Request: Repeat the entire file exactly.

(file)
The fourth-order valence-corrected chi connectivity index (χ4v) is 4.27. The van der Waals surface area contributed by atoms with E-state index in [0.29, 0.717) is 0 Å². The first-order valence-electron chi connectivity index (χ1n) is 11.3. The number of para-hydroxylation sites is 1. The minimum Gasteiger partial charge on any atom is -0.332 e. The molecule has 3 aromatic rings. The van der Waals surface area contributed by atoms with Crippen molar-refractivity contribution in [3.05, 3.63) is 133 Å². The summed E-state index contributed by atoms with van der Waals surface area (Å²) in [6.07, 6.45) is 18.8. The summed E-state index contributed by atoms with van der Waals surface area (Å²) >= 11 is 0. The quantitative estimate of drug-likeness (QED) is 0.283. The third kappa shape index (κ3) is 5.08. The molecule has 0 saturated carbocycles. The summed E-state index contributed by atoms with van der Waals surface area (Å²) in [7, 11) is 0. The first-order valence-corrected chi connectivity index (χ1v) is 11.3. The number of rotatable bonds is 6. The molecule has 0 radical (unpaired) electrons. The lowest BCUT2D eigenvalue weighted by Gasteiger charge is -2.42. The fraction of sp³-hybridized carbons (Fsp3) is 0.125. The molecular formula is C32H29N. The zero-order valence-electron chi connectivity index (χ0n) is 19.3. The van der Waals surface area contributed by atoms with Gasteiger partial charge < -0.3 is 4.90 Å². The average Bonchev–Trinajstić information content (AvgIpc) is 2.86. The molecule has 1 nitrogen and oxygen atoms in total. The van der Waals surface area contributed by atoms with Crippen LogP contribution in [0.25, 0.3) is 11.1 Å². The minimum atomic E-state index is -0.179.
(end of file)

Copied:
The fourth-order valence-corrected chi connectivity index (χ4v) is 4.27. The van der Waals surface area contributed by atoms with E-state index in [0.29, 0.717) is 0 Å². The first-order valence-electron chi connectivity index (χ1n) is 11.3. The number of para-hydroxylation sites is 1. The minimum Gasteiger partial charge on any atom is -0.332 e. The molecule has 3 aromatic rings. The van der Waals surface area contributed by atoms with Crippen molar-refractivity contribution in [3.05, 3.63) is 133 Å². The summed E-state index contributed by atoms with van der Waals surface area (Å²) in [6.07, 6.45) is 18.8. The summed E-state index contributed by atoms with van der Waals surface area (Å²) >= 11 is 0. The quantitative estimate of drug-likeness (QED) is 0.283. The third kappa shape index (κ3) is 5.08. The molecule has 0 saturated carbocycles. The summed E-state index contributed by atoms with van der Waals surface area (Å²) in [7, 11) is 0. The first-order valence-corrected chi connectivity index (χ1v) is 11.3. The number of rotatable bonds is 6. The molecule has 0 radical (unpaired) electrons. The lowest BCUT2D eigenvalue weighted by Gasteiger charge is -2.42. The fraction of sp³-hybridized carbons (Fsp3) is 0.125. The molecular formula is C32H29N. The zero-order valence-electron chi connectivity index (χ0n) is 19.3. The van der Waals surface area contributed by atoms with Gasteiger partial charge < -0.3 is 4.90 Å². The average Bonchev–Trinajstić information content (AvgIpc) is 2.86. The molecule has 1 nitrogen and oxygen atoms in total. The van der Waals surface area contributed by atoms with Crippen LogP contribution in [0.25, 0.3) is 11.1 Å². The minimum atomic E-state index is -0.179.